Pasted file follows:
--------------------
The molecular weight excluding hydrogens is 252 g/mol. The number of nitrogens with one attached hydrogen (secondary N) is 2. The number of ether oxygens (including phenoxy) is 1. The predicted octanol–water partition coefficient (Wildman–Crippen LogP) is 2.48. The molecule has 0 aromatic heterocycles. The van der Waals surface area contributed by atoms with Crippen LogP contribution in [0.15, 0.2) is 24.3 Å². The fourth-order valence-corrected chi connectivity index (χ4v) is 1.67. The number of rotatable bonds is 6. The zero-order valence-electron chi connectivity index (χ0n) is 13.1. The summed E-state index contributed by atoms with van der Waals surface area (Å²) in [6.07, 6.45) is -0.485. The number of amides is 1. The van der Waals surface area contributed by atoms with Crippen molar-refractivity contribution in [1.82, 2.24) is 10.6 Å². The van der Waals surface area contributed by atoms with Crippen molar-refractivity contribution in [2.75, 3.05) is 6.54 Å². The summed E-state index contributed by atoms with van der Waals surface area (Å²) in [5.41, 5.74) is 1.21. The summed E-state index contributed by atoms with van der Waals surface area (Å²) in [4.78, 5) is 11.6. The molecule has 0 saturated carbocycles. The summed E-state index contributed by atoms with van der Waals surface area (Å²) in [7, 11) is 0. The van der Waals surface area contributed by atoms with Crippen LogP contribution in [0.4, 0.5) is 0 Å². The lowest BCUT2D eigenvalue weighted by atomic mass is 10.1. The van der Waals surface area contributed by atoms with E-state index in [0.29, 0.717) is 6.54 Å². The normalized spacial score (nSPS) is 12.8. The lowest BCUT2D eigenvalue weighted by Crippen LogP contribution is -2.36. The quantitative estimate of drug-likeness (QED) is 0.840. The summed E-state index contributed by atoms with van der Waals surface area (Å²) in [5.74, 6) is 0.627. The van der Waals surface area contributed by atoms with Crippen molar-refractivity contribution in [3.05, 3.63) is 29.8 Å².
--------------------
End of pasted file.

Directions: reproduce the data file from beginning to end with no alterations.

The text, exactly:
The molecular weight excluding hydrogens is 252 g/mol. The number of nitrogens with one attached hydrogen (secondary N) is 2. The number of ether oxygens (including phenoxy) is 1. The predicted octanol–water partition coefficient (Wildman–Crippen LogP) is 2.48. The molecule has 0 aromatic heterocycles. The van der Waals surface area contributed by atoms with Crippen LogP contribution in [0.15, 0.2) is 24.3 Å². The fourth-order valence-corrected chi connectivity index (χ4v) is 1.67. The number of rotatable bonds is 6. The zero-order valence-electron chi connectivity index (χ0n) is 13.1. The summed E-state index contributed by atoms with van der Waals surface area (Å²) in [6.07, 6.45) is -0.485. The number of amides is 1. The van der Waals surface area contributed by atoms with Crippen molar-refractivity contribution in [1.82, 2.24) is 10.6 Å². The van der Waals surface area contributed by atoms with Crippen molar-refractivity contribution in [2.75, 3.05) is 6.54 Å². The summed E-state index contributed by atoms with van der Waals surface area (Å²) in [5.41, 5.74) is 1.21. The summed E-state index contributed by atoms with van der Waals surface area (Å²) in [4.78, 5) is 11.6. The molecule has 0 saturated carbocycles. The summed E-state index contributed by atoms with van der Waals surface area (Å²) in [7, 11) is 0. The van der Waals surface area contributed by atoms with Crippen LogP contribution in [0.4, 0.5) is 0 Å². The lowest BCUT2D eigenvalue weighted by atomic mass is 10.1. The van der Waals surface area contributed by atoms with E-state index in [0.29, 0.717) is 6.54 Å². The normalized spacial score (nSPS) is 12.8. The lowest BCUT2D eigenvalue weighted by Crippen LogP contribution is -2.36. The quantitative estimate of drug-likeness (QED) is 0.840. The summed E-state index contributed by atoms with van der Waals surface area (Å²) in [5.74, 6) is 0.627. The van der Waals surface area contributed by atoms with Crippen molar-refractivity contribution in [3.05, 3.63) is 29.8 Å².